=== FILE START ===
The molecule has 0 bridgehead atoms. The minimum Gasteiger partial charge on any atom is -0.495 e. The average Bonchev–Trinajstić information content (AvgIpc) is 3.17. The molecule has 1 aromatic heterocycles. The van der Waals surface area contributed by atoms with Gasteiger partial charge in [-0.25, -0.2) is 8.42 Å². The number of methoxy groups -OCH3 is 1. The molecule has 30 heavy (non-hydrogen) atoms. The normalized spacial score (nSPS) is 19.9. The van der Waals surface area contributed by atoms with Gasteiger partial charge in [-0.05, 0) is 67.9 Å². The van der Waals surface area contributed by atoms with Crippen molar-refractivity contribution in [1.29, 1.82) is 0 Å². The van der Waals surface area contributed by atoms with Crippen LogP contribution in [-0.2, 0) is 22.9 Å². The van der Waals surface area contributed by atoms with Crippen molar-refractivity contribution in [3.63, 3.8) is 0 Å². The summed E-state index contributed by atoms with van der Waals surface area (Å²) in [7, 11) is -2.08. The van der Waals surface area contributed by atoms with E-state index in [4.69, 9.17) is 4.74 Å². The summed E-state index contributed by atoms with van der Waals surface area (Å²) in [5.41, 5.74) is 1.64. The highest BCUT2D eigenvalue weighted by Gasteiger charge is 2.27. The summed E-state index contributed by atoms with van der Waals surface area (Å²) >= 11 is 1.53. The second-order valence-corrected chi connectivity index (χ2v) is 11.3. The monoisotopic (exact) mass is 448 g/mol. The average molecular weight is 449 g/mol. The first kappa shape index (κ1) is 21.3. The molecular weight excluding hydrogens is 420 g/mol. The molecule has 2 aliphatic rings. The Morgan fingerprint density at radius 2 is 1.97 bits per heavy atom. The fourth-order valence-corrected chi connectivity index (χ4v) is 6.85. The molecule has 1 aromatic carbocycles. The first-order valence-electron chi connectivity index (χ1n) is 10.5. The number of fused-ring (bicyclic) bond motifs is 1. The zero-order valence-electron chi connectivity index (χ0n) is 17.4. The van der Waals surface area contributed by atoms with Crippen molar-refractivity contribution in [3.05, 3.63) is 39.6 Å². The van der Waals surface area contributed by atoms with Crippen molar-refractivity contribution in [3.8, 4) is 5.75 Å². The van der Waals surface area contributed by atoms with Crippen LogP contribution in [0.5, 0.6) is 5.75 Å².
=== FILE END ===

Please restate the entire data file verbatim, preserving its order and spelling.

The molecule has 0 bridgehead atoms. The minimum Gasteiger partial charge on any atom is -0.495 e. The average Bonchev–Trinajstić information content (AvgIpc) is 3.17. The molecule has 1 aromatic heterocycles. The van der Waals surface area contributed by atoms with Gasteiger partial charge in [-0.25, -0.2) is 8.42 Å². The number of methoxy groups -OCH3 is 1. The molecule has 30 heavy (non-hydrogen) atoms. The normalized spacial score (nSPS) is 19.9. The van der Waals surface area contributed by atoms with Gasteiger partial charge in [-0.05, 0) is 67.9 Å². The van der Waals surface area contributed by atoms with Crippen molar-refractivity contribution in [1.29, 1.82) is 0 Å². The van der Waals surface area contributed by atoms with Crippen LogP contribution in [-0.2, 0) is 22.9 Å². The van der Waals surface area contributed by atoms with Crippen molar-refractivity contribution in [3.63, 3.8) is 0 Å². The summed E-state index contributed by atoms with van der Waals surface area (Å²) in [7, 11) is -2.08. The van der Waals surface area contributed by atoms with E-state index in [4.69, 9.17) is 4.74 Å². The summed E-state index contributed by atoms with van der Waals surface area (Å²) in [5.41, 5.74) is 1.64. The highest BCUT2D eigenvalue weighted by Gasteiger charge is 2.27. The summed E-state index contributed by atoms with van der Waals surface area (Å²) >= 11 is 1.53. The second-order valence-corrected chi connectivity index (χ2v) is 11.3. The monoisotopic (exact) mass is 448 g/mol. The average molecular weight is 449 g/mol. The first kappa shape index (κ1) is 21.3. The molecular weight excluding hydrogens is 420 g/mol. The molecule has 2 aliphatic rings. The Morgan fingerprint density at radius 2 is 1.97 bits per heavy atom. The fourth-order valence-corrected chi connectivity index (χ4v) is 6.85. The molecule has 1 aromatic carbocycles. The first-order valence-electron chi connectivity index (χ1n) is 10.5. The number of fused-ring (bicyclic) bond motifs is 1. The zero-order valence-electron chi connectivity index (χ0n) is 17.4. The van der Waals surface area contributed by atoms with Crippen molar-refractivity contribution in [3.05, 3.63) is 39.6 Å². The van der Waals surface area contributed by atoms with Crippen molar-refractivity contribution in [3.8, 4) is 5.75 Å². The van der Waals surface area contributed by atoms with Crippen LogP contribution in [0.5, 0.6) is 5.75 Å².